It’s not just the temperature. That ice will likely move, grind against itself, and experience shearing. A communications tether would have to withstand everything Europa put through; Otherwise, the whole mission is at risk. “Communication hardware faces challenging technical risks due to the expected
tectonic activity within the ice shells, their challenging thermal regimes, chemistries, and tidal motions,” the STI team stated in a brief for the 2022 Lunar and Planetary Science Conference.
The STI team tested their tether design in simulated Europa conditions. The tether consists of commercial-grade optical fiber inside three separate protective layers, including a crush protective outer layer and a kevlar middle layer. These tethers are currently used on ocean submersibles here on Earth.
The shear tests showed promise. According to a press release, the “… results demonstrated a surprisingly high level of tether robustness across the range of temperatures and ice fault slip velocities expected on ocean worlds like Europa and Enceladus.”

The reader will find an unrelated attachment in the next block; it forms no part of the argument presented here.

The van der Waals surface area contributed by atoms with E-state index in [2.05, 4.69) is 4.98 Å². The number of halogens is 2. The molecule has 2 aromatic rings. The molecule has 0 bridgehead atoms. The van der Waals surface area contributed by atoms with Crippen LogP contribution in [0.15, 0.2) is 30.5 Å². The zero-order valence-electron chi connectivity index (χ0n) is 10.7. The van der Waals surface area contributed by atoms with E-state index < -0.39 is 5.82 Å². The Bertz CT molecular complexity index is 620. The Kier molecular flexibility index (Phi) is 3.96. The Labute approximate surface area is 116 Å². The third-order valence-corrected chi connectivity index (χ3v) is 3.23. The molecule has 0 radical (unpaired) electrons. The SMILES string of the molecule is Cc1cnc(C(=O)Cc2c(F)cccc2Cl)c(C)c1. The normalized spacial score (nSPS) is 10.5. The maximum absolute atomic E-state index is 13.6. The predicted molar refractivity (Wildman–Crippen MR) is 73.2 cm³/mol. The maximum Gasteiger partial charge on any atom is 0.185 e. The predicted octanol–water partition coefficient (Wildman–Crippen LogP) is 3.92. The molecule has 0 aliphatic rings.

While the cables performed well, they weren’t perfect. Despite some signal degradation, they survived the simulated conditions and transmitted data without interruption. There was also minor damage to the outer layer of one of the cables under the coldest conditions.
The study simulated the chaotic and non-uniform nature of the ice that likely exists at Europa and on other icy moons. The press release describes these conditions as “… crudely broken and imperfectly planar sliding ice interfaces…” The lab simulations also confirmed how “… the frictional stability of ice depends on temperature and fault slip velocity.”
The fact that the cables kept transmitting data even after damage to the outer layer shows that the design has promise, even though it needs work.